argula, cumin, black-eyed pea and roasted veggie salad (aka cooler than you think “salad”) //Caroline

So my current job has me working with kids. All day every day. So I need yummy, nutritious and filling food to feed me. But, I work for a non-profit which hosts school groups at our private facility and field station and technically the school is required to provide the teaching staff’s food. Kind of a weird set-up, I know. But whatever. Unfortunately, the food the school groups normally provide is pretty much in the “hot dogs, chips and lunch meat sandwiches” category (except s/o to the waldorf school which brought homemade curry and rice and beans – keep being weird and awesome you guys). The lack of nutritious and delicious provided food situation brings up a whole slew of questions and interesting things regarding public funding for nutrition and food education in schools and what it means to be able to spend money on good food, but I’ll save that rant/topic for another time. So, instead of opting for a cold turkey with mayo, I end up bringing my own food. This is been a challenge when the school groups stay at our facility for 3+ days of programming and I have to make all my food ahead of time. But I’ve made it work. Mostly because I’ve discovered the power of the “all you need” salad. Don’t worry it’s not really a salad. It’s more of a pile of awesomeness. (If I’m being honest, I don’t really like normal salads. That is, salads mostly made up of tasteless lettuce with a few chopped tomatoes, grated carrots and a light vinaigrette on it. blah. My high school’s boyfriend’s mom used to serve one with dinner every night and I never really got the point. Butttttt this salad, this salad is awesome. It’s loaded with hearty vegetables, leafy greens, plant protein, whole grains, and tons of flavor and creaminess (that word sounds weird in the context of a salad, but it will make sense once you try it). There are lots of similar style recipes out there to it and for a good reason. I pretty much bring a batch version of this type of salad on every school program I do because it makes me happy and full and has all the nutrients/food groups I want/need for a good meal. yay!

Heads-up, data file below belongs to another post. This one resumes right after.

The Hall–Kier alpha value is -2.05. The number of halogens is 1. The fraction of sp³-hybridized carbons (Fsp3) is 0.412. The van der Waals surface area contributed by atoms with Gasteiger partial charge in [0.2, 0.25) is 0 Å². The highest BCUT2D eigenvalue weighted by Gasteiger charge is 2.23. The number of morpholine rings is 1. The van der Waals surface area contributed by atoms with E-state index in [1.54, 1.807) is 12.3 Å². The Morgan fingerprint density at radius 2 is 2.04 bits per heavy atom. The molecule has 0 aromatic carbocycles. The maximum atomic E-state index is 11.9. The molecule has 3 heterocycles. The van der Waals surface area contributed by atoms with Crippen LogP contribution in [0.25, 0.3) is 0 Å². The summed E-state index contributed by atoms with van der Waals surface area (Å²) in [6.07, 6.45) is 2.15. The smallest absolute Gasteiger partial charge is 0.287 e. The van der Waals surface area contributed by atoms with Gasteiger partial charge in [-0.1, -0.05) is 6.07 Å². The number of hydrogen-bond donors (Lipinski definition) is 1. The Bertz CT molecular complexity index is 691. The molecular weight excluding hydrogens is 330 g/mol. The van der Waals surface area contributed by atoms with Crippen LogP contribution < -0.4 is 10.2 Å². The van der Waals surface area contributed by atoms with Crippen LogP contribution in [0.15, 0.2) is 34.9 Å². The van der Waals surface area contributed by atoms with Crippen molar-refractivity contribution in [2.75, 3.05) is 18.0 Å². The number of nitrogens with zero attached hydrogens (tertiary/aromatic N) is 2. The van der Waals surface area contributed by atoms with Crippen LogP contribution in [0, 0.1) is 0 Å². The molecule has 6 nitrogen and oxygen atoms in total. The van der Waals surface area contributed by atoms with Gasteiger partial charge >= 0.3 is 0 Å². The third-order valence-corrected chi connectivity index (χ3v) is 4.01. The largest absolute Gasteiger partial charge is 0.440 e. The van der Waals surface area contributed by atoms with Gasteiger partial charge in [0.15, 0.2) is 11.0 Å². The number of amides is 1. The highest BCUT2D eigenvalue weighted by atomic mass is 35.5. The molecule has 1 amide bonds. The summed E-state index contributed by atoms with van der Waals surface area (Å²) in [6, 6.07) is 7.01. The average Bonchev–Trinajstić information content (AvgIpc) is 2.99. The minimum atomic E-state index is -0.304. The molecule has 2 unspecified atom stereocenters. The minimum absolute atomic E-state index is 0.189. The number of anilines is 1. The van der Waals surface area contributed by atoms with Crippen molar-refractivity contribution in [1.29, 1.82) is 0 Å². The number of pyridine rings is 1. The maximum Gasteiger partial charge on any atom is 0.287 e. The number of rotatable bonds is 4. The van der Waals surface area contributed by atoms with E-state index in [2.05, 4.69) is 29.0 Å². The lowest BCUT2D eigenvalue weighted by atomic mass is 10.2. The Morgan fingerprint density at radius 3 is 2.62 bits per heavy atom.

also! this uses black eyed peas which I never really used or eaten in the past , but I decided to start because they make me feel really cool for some reason. idk why they just do.

black eyed peas


Argula, cumin, black-eyed pea and roasted veggie salad

Salad Ingredients:

~5 cups mixed greens (I like spicy ones like arugula, mizuna, mustard greens, baby spinach etc)

1/2 large sweet potato (about 1 1/2 cups chopped)

1 large parsnip (cause parsnips are so hot right now)

1/2 cup dry quinoa    (I like the red kind but its also more expensive…)

1/2 can black eyed peas (or just use the whole can if you think you might not use the 2nd half any time soon)

1 Tbsp cumin

buckwheat groats  for topping (not necessary  at all but if you happen to have them in your pantry like I did (they were cheap and I wanted to try them) they will make your salad feel really official)

Dressing Ingredients

1 small shallot minced

2 Tbsp maple syrup (or honey, agave nectar)

2 Tbsp fresh lemon juice (one of the cases where fresh juice makes a difference)

2 Tbsp olive oil

1 tsp cumin (or more to taste)

salt + lots of pepper


Chop and veggies and coat in olive oil, salt and pepper. Roast at 425 degrees till soft (about 30 min). Rinse and drain black eyed peas. Drizzle with olive oil and coat with cumin. Roast at 425 for about 25 min or till they reach desired crunchy level.

While that stuff is roasting, cook quinoa (its 1:2 grain to water ratio just in case you don’t have google) and make the dressing. To make the dressing pour everything into a blender and blend till smooth. If you don’t have a blender just whisk everything up with a fork in a bowl.

Once veggies and quinoa are done, add them to a mid-sized bowl with the mixed greens. Mix together until the greens get a little wilty from the warm food. The mix in the dressing and add the toasted black eyed peas. Sprinkle with buckwheat groats, sunflower seeds or sprouts.


Serves 1 large or 2 small.




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